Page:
History

They began to conduct land accounting in Ancient Rus in the 9th century, when the country was 10 times smaller than today. Basically, the first plat books contained descriptions of monastic and church lands. But very soon the register of owners was expanded. Public authorities wanted to know who owned the land and must pay taxes. The country required substantial funds for the army and frequent wars.

Moreover, the land was becoming more and more valuable as a commodity. The noblemen and religious leaders wanted to strengthen their rights. During the reign of Ivan IV (the “Terrible”), the Cadastres were used for this purpose. Those books contained the owner's name along with information about how he had taken possession of the land. Cadastres were the most important evidence of ownership; they also became a prototype of the modern Unified State Register of Real Estate Rights and Transactions. However, it was more difficult to define the boundaries of estates. The area of land holdings was still approximate. Therefore, the number of boundary disputes and litigation was steadily increasing. In the late 17th century, a set of laws was adopted to define the procedures for land survey.

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In the era of Peter I, the accuracy of field measurements was increased and land surveyors began to use special tools. The first training courses for surveyors began to appear. Tsar Peter I defined the goal to create a General map of the Russian Empire. Surveys of governments, theatres of war and sea coasts were conducted across the country. A detailed map and a three-volume atlas were published after the death of Peter I. It was a matter of national importance to keep the cadastral information registry and the penalty for the murder of a surveyor was death.

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In the mid-18th century, they attempted to bring together information on the country's territory and all landowners. In fact, however, the comprehensive land survey was initiated by Catherine II. Since then, the land plots have been attributed not to the owners' names, but to the toponyms of settlements and wastelands. Surveyors spent 4 decades measuring the lands of the Russian Empire. During the reign of Catherine II, geodesy became an applied science. The Empress ordered the establishment of a school for land management professionals. A school named after Constantine, the newborn grandson of the Empress, was located in the Kremlin not far from the Land Survey Office.

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In the days of Paul I, mapping was the duty of military men. And during the reign of Alexander I, the Army Corps of Land Surveyors was established. Geodesy and cartography demonstrated significant progress after the Pulkovo Observatory had been established during the reign of Nicholas I. The 20th century was an era of important discoveries. Under the leadership of Vasiliy Struve, a prominent astronomer, degree measurements of the meridian arc were performed and valuable information was obtained to determine the shape and size of the Earth. In prerevolutionary Russia, all information about the land plots and their owners was recorded in the Cadastre and the Plat Book. The information was quite accurate, so public authorities were able to collect taxes, and the owners, to claim land rights in court.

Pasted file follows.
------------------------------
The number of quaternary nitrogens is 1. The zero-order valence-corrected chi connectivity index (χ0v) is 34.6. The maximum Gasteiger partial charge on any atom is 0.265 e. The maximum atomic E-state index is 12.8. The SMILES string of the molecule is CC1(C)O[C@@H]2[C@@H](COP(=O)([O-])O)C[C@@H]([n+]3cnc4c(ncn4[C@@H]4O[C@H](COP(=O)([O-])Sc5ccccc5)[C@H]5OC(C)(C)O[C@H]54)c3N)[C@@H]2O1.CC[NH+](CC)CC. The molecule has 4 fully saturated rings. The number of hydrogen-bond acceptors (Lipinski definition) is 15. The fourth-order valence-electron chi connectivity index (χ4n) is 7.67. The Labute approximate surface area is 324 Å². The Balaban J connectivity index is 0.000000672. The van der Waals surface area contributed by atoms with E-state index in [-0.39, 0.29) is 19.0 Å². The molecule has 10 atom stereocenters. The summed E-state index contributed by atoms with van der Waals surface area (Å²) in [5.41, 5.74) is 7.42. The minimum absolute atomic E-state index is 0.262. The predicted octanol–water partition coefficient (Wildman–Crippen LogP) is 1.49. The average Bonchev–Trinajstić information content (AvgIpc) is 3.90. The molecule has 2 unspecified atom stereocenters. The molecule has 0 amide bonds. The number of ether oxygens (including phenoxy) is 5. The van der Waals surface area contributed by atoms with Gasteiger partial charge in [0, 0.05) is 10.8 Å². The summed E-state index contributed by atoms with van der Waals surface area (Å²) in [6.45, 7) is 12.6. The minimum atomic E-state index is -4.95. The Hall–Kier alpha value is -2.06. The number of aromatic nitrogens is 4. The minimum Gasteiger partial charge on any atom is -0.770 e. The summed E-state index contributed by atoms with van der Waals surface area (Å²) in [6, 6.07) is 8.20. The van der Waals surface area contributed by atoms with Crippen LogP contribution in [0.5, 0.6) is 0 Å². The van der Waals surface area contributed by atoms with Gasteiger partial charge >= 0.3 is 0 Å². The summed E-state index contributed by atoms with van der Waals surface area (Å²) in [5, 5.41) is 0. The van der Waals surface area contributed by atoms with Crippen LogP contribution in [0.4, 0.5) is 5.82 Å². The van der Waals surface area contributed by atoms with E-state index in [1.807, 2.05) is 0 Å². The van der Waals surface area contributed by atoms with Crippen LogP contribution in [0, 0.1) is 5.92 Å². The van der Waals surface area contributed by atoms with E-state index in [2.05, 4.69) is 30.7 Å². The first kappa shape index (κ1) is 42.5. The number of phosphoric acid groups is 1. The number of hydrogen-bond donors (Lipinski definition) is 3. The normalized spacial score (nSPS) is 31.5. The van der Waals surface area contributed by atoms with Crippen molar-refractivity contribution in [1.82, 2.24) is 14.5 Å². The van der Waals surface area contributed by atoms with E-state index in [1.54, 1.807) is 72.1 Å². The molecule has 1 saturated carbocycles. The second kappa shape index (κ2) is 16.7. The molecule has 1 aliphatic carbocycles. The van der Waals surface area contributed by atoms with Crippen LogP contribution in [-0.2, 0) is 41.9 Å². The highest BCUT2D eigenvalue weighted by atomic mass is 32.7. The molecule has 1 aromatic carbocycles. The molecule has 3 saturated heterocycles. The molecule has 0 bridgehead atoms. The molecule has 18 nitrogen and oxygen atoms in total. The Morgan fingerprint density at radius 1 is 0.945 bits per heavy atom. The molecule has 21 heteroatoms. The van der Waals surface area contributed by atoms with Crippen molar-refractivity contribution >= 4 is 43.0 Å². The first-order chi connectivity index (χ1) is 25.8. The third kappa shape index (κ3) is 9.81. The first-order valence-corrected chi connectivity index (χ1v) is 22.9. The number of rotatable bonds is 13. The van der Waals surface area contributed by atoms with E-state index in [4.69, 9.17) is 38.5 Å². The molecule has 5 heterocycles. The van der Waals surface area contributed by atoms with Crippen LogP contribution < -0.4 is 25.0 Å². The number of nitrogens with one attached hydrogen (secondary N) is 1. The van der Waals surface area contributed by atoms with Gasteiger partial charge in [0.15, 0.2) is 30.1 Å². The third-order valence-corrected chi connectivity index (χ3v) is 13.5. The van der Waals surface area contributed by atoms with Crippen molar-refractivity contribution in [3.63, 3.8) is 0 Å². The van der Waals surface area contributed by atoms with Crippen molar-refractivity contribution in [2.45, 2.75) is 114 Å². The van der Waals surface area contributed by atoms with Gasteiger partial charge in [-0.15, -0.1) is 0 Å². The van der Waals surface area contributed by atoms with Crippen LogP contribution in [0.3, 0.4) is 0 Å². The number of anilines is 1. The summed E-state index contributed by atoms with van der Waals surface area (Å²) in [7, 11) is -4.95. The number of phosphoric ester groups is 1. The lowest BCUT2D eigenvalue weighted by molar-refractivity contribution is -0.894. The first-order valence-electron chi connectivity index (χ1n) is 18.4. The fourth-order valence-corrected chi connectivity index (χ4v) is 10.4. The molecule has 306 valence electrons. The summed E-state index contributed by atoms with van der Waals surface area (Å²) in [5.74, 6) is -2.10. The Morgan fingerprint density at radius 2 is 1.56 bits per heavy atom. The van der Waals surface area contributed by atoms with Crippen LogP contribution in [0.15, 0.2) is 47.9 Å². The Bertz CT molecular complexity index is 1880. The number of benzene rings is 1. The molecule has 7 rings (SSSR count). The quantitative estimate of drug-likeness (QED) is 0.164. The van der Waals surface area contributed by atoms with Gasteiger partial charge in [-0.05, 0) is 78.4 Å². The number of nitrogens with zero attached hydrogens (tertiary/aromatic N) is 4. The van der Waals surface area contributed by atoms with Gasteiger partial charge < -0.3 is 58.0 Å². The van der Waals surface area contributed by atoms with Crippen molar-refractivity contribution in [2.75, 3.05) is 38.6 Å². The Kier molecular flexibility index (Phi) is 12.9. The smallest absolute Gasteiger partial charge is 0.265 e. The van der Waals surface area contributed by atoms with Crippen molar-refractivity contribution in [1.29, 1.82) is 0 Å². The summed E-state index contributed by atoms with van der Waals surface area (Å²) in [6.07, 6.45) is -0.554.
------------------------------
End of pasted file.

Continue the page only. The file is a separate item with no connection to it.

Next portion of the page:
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After the October Revolution, approaches to land-surveying and cadastral works were radically changed. Since then, all the land was owned by the state and ceased to be subject to taxation and it was no longer necessary to register property rights. However, there was a Cadastre in the USSR, only land plots were attributable not to owners, but to users. Public authorities needed accurate information on the land resources. It was essential to determine which land should be given to rural workers and which to the state and collective farms. Economic development of the country is also largely dependent on the quality of knowledge of its territory.

The Head Office of Geodesy was established for the purposes of land surveying, as well as creating and publishing maps. The Cartographic and Geodetic Service of the USSR had done a huge amount of work. Soviet scientists who specialized in geodesy and cartography are well-known all over the world. A high-precision geodetic network was created. Measurements were performed on land, under the water and from the air, resulting in the publishing of detailed topographic maps.

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Despite the tremendous scientific experience gained throughout the 70-year history of the Soviet Union, modern Russia had to re-create the system of registration of rights almost from scratch. The “collective” property was to obtain definite boundaries and owners after Perestroika. Land once again becomes an object of taxation. As of today, geodesists and cartographers provide data that is used to search for minerals and even launch rockets into space. Without this information, it is impossible to use navigation systems and conduct land-use planning.

In the 21st century, the following three government agencies were responsible for cadastre, registration of property rights and cartography: Rosnedvizhimost, Roskartografiya and Rosregistratsiya. In 2008, in accordance with the decree of the President of the Russian Federation, the Federal Service for State Registration, Cadastre and Cartography (Rosreestr) was established to replace them.

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